Though he was involved with Wreckx-n-Effect's 1992 hit "Rump Shaker," Pharrell insists he was not the record's true producer—as many hip-hop heads believe. He said the first time he met Teddy Riley, the music legend was in the studio working on the record, and was apparently having trouble with a verse. Riley, who would become Pharrell's mentor, asked the young producer if he could assist. Pharrell, of course, obliged.

"It was like 11 o'clock at night. They had everything," Pharrell said, adding Aqil Davidson and Markell Riley had already recorded their verses. "And Teddy was like, 'Yo, I heard you rap?' I was like, 'Yeah.' He was like, 'Can you write my verse for me?' I was like, 'All right, cool.' So, I went in and I don't know, 30, 40 minutes ... But no, I could've ever made that beat. That beat transcended genres to me."

Jackson wasn't the only icon who rejected Pharrell's offer. He told Drink Champs that his 2003 joint "Frontin," featuring Jay-Z, was first offered to the late Prince.

"Prince was so cool. I've tried for years to make records for him," Pharrell recalled. "My first attempt at making a record for him was 'Frontin.' He didn't want it ... I think he heard the melodies—again, it's been so long—he might've heard the hook and maybe the melodies ... No, I think I wrote a different version of it for him. He wasn't into it."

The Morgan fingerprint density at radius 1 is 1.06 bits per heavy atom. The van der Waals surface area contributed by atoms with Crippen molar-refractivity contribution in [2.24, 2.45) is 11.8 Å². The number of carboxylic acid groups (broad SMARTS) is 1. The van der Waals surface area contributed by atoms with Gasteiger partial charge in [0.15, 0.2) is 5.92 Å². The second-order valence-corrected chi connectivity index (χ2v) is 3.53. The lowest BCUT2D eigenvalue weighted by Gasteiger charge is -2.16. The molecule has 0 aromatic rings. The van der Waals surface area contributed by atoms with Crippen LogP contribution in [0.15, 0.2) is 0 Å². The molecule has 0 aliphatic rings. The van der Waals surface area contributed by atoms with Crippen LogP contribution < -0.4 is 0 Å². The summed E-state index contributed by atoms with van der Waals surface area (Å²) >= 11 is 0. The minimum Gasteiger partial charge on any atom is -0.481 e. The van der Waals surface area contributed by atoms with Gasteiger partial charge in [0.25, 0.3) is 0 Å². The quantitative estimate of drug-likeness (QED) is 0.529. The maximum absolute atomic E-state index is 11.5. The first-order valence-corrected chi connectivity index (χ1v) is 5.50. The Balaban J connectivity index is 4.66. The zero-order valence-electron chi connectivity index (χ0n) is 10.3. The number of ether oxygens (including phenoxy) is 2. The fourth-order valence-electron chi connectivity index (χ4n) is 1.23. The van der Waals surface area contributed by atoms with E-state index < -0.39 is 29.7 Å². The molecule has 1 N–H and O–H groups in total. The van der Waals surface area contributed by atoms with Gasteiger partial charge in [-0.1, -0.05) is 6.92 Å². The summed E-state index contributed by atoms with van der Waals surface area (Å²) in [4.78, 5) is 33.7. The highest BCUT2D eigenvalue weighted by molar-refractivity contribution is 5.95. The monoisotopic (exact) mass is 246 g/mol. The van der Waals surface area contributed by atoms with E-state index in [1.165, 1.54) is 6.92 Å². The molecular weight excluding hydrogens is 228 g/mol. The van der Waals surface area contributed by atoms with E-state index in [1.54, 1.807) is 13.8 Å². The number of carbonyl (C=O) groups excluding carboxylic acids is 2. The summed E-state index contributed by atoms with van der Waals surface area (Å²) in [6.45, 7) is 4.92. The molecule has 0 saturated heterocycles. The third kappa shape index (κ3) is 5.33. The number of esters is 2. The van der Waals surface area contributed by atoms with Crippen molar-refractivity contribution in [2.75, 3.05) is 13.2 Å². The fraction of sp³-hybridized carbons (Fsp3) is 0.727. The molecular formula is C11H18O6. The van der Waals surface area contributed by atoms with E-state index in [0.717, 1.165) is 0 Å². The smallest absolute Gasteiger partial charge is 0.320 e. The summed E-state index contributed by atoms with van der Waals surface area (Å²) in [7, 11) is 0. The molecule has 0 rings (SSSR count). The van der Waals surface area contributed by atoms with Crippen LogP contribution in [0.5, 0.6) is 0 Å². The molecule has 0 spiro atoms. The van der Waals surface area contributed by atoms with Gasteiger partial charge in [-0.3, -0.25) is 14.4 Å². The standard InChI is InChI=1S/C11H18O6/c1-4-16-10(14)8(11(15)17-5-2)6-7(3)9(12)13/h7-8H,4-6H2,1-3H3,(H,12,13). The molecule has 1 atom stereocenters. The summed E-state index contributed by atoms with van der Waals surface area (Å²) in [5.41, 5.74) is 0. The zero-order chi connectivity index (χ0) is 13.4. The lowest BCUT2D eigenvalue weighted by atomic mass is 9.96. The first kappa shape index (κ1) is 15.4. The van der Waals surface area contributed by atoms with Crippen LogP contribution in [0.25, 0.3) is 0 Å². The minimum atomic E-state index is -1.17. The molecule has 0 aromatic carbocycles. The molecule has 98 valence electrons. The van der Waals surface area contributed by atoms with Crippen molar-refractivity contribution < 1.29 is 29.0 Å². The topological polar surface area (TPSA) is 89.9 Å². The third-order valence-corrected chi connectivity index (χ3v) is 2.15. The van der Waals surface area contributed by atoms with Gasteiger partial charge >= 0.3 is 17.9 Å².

The track ultimately became Pharrell's debut solo single, but he admits he was trying to channel Prince when he recorded it: "That was me pretending to be him."

Pharrell spoke about the feud between Drake and Pusha T, briefly touching on the rumored Adidas deal allegedly named after his son Adonis.

"He did. He did have a deal there. But again, all of this was unbeknownst to me," Pharrell said. "Drake told me that he had a situation there, but I didn't know that any of this would ever come up."

This marked the first time someone important at Adidas, other than Pusha himself, has publicly confirmed the Drake and Adidas deal.